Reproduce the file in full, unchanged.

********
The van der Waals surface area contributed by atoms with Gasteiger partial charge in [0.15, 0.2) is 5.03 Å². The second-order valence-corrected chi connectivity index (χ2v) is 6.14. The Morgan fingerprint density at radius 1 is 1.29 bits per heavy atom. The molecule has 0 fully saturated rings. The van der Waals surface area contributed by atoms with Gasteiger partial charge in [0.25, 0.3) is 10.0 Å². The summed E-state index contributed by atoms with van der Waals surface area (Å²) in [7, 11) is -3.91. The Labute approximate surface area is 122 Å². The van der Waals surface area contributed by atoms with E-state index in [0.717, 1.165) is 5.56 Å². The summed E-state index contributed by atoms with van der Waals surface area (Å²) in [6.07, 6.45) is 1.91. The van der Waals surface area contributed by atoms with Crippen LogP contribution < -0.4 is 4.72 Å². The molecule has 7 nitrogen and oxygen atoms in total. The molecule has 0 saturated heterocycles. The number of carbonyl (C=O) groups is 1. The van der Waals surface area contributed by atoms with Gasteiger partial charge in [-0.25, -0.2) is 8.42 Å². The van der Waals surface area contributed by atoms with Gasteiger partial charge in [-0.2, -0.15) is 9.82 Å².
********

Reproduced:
The van der Waals surface area contributed by atoms with Gasteiger partial charge in [0.15, 0.2) is 5.03 Å². The second-order valence-corrected chi connectivity index (χ2v) is 6.14. The Morgan fingerprint density at radius 1 is 1.29 bits per heavy atom. The molecule has 0 fully saturated rings. The van der Waals surface area contributed by atoms with Gasteiger partial charge in [0.25, 0.3) is 10.0 Å². The summed E-state index contributed by atoms with van der Waals surface area (Å²) in [7, 11) is -3.91. The Labute approximate surface area is 122 Å². The van der Waals surface area contributed by atoms with E-state index in [0.717, 1.165) is 5.56 Å². The summed E-state index contributed by atoms with van der Waals surface area (Å²) in [6.07, 6.45) is 1.91. The van der Waals surface area contributed by atoms with Crippen LogP contribution < -0.4 is 4.72 Å². The molecule has 7 nitrogen and oxygen atoms in total. The molecule has 0 saturated heterocycles. The number of carbonyl (C=O) groups is 1. The van der Waals surface area contributed by atoms with Gasteiger partial charge in [-0.25, -0.2) is 8.42 Å². The van der Waals surface area contributed by atoms with Gasteiger partial charge in [-0.2, -0.15) is 9.82 Å².